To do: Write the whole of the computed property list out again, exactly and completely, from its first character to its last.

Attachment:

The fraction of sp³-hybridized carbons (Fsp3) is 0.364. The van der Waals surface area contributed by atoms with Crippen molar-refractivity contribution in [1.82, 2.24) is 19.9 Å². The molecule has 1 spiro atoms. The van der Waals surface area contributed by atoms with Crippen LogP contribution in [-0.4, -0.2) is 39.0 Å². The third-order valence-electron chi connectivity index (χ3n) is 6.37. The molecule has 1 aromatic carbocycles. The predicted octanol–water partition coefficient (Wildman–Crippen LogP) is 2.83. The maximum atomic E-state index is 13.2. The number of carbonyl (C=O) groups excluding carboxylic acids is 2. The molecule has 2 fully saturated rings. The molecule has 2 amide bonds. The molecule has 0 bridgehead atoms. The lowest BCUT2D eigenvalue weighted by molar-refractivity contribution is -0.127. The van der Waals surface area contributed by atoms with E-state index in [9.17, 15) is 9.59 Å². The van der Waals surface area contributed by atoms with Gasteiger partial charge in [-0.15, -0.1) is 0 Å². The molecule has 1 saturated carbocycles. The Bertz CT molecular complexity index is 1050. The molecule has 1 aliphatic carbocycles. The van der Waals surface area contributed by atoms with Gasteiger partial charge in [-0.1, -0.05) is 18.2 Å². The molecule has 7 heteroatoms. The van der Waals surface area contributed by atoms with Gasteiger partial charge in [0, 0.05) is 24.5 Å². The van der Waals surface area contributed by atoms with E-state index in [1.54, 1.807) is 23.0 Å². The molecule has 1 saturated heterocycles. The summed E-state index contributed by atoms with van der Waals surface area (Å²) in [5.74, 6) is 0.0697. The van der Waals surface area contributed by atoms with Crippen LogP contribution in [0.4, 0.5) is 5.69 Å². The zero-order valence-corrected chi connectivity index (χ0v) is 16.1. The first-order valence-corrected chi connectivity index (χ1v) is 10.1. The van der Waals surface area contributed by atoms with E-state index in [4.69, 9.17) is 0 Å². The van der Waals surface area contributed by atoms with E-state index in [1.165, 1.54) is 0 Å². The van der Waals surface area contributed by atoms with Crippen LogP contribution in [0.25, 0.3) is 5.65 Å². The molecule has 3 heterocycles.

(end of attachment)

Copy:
The fraction of sp³-hybridized carbons (Fsp3) is 0.364. The van der Waals surface area contributed by atoms with Crippen molar-refractivity contribution in [1.82, 2.24) is 19.9 Å². The molecule has 1 spiro atoms. The van der Waals surface area contributed by atoms with Crippen LogP contribution in [-0.4, -0.2) is 39.0 Å². The third-order valence-electron chi connectivity index (χ3n) is 6.37. The molecule has 1 aromatic carbocycles. The predicted octanol–water partition coefficient (Wildman–Crippen LogP) is 2.83. The maximum atomic E-state index is 13.2. The number of carbonyl (C=O) groups excluding carboxylic acids is 2. The molecule has 2 fully saturated rings. The molecule has 2 amide bonds. The molecule has 0 bridgehead atoms. The lowest BCUT2D eigenvalue weighted by molar-refractivity contribution is -0.127. The van der Waals surface area contributed by atoms with E-state index in [9.17, 15) is 9.59 Å². The van der Waals surface area contributed by atoms with Gasteiger partial charge in [-0.15, -0.1) is 0 Å². The molecule has 1 saturated carbocycles. The Bertz CT molecular complexity index is 1050. The molecule has 1 aliphatic carbocycles. The van der Waals surface area contributed by atoms with Gasteiger partial charge in [-0.1, -0.05) is 18.2 Å². The molecule has 7 heteroatoms. The van der Waals surface area contributed by atoms with Gasteiger partial charge in [0, 0.05) is 24.5 Å². The van der Waals surface area contributed by atoms with E-state index in [1.54, 1.807) is 23.0 Å². The molecule has 1 saturated heterocycles. The summed E-state index contributed by atoms with van der Waals surface area (Å²) in [5.74, 6) is 0.0697. The van der Waals surface area contributed by atoms with Crippen LogP contribution in [0.4, 0.5) is 5.69 Å². The zero-order valence-corrected chi connectivity index (χ0v) is 16.1. The first-order valence-corrected chi connectivity index (χ1v) is 10.1. The van der Waals surface area contributed by atoms with E-state index in [4.69, 9.17) is 0 Å². The van der Waals surface area contributed by atoms with E-state index in [1.165, 1.54) is 0 Å². The van der Waals surface area contributed by atoms with Crippen LogP contribution in [0.25, 0.3) is 5.65 Å². The molecule has 3 heterocycles.